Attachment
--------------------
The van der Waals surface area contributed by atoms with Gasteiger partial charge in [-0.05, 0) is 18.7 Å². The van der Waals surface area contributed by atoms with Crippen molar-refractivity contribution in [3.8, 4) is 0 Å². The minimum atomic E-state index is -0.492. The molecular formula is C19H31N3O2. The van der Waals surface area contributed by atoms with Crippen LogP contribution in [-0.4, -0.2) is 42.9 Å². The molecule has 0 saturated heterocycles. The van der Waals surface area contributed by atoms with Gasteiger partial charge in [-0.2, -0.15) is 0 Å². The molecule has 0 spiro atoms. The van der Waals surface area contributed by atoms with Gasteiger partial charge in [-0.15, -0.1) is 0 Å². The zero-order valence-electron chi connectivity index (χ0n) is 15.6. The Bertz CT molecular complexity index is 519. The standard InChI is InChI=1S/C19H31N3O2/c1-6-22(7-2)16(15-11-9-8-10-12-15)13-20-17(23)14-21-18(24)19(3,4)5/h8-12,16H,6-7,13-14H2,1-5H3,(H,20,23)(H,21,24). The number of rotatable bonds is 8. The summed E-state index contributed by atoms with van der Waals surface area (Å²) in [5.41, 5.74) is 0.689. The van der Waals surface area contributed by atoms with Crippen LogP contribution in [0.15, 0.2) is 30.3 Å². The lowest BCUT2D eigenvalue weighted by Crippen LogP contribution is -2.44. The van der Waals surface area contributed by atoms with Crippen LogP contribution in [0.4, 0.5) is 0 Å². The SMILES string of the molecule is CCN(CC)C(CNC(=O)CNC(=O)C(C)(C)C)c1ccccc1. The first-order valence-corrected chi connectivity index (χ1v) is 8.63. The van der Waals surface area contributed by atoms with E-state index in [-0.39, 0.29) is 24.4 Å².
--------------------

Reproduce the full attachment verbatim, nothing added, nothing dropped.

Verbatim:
The van der Waals surface area contributed by atoms with Gasteiger partial charge in [-0.05, 0) is 18.7 Å². The van der Waals surface area contributed by atoms with Crippen molar-refractivity contribution in [3.8, 4) is 0 Å². The minimum atomic E-state index is -0.492. The molecular formula is C19H31N3O2. The van der Waals surface area contributed by atoms with Crippen LogP contribution in [-0.4, -0.2) is 42.9 Å². The molecule has 0 saturated heterocycles. The van der Waals surface area contributed by atoms with Gasteiger partial charge in [-0.2, -0.15) is 0 Å². The molecule has 0 spiro atoms. The van der Waals surface area contributed by atoms with Gasteiger partial charge in [-0.15, -0.1) is 0 Å². The zero-order valence-electron chi connectivity index (χ0n) is 15.6. The Bertz CT molecular complexity index is 519. The standard InChI is InChI=1S/C19H31N3O2/c1-6-22(7-2)16(15-11-9-8-10-12-15)13-20-17(23)14-21-18(24)19(3,4)5/h8-12,16H,6-7,13-14H2,1-5H3,(H,20,23)(H,21,24). The number of rotatable bonds is 8. The summed E-state index contributed by atoms with van der Waals surface area (Å²) in [5.41, 5.74) is 0.689. The van der Waals surface area contributed by atoms with Crippen LogP contribution in [0.15, 0.2) is 30.3 Å². The lowest BCUT2D eigenvalue weighted by Crippen LogP contribution is -2.44. The van der Waals surface area contributed by atoms with Crippen LogP contribution in [0.4, 0.5) is 0 Å². The SMILES string of the molecule is CCN(CC)C(CNC(=O)CNC(=O)C(C)(C)C)c1ccccc1. The first-order valence-corrected chi connectivity index (χ1v) is 8.63. The van der Waals surface area contributed by atoms with E-state index in [-0.39, 0.29) is 24.4 Å².